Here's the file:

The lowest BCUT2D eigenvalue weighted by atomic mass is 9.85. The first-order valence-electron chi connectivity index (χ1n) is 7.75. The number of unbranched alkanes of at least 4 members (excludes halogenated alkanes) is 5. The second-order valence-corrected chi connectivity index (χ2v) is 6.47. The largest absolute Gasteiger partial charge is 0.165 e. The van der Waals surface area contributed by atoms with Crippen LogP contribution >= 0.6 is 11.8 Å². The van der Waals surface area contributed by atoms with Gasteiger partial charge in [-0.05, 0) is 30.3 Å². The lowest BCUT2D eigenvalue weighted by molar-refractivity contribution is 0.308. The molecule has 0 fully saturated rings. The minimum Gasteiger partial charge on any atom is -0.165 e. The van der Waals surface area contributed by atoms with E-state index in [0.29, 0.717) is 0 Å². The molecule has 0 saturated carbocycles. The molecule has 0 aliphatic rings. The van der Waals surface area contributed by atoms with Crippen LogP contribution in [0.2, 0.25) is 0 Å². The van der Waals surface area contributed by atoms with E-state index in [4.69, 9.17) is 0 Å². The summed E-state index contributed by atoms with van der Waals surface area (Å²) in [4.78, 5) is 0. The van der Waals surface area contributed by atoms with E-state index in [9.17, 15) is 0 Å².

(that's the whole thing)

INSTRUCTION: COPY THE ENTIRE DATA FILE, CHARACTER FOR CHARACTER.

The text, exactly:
The lowest BCUT2D eigenvalue weighted by atomic mass is 9.85. The first-order valence-electron chi connectivity index (χ1n) is 7.75. The number of unbranched alkanes of at least 4 members (excludes halogenated alkanes) is 5. The second-order valence-corrected chi connectivity index (χ2v) is 6.47. The largest absolute Gasteiger partial charge is 0.165 e. The van der Waals surface area contributed by atoms with Crippen LogP contribution >= 0.6 is 11.8 Å². The van der Waals surface area contributed by atoms with Gasteiger partial charge in [-0.05, 0) is 30.3 Å². The lowest BCUT2D eigenvalue weighted by molar-refractivity contribution is 0.308. The molecule has 0 fully saturated rings. The minimum Gasteiger partial charge on any atom is -0.165 e. The van der Waals surface area contributed by atoms with E-state index in [0.29, 0.717) is 0 Å². The molecule has 0 saturated carbocycles. The molecule has 0 aliphatic rings. The van der Waals surface area contributed by atoms with Crippen LogP contribution in [0.2, 0.25) is 0 Å². The van der Waals surface area contributed by atoms with E-state index in [4.69, 9.17) is 0 Å². The summed E-state index contributed by atoms with van der Waals surface area (Å²) in [4.78, 5) is 0. The van der Waals surface area contributed by atoms with E-state index in [9.17, 15) is 0 Å².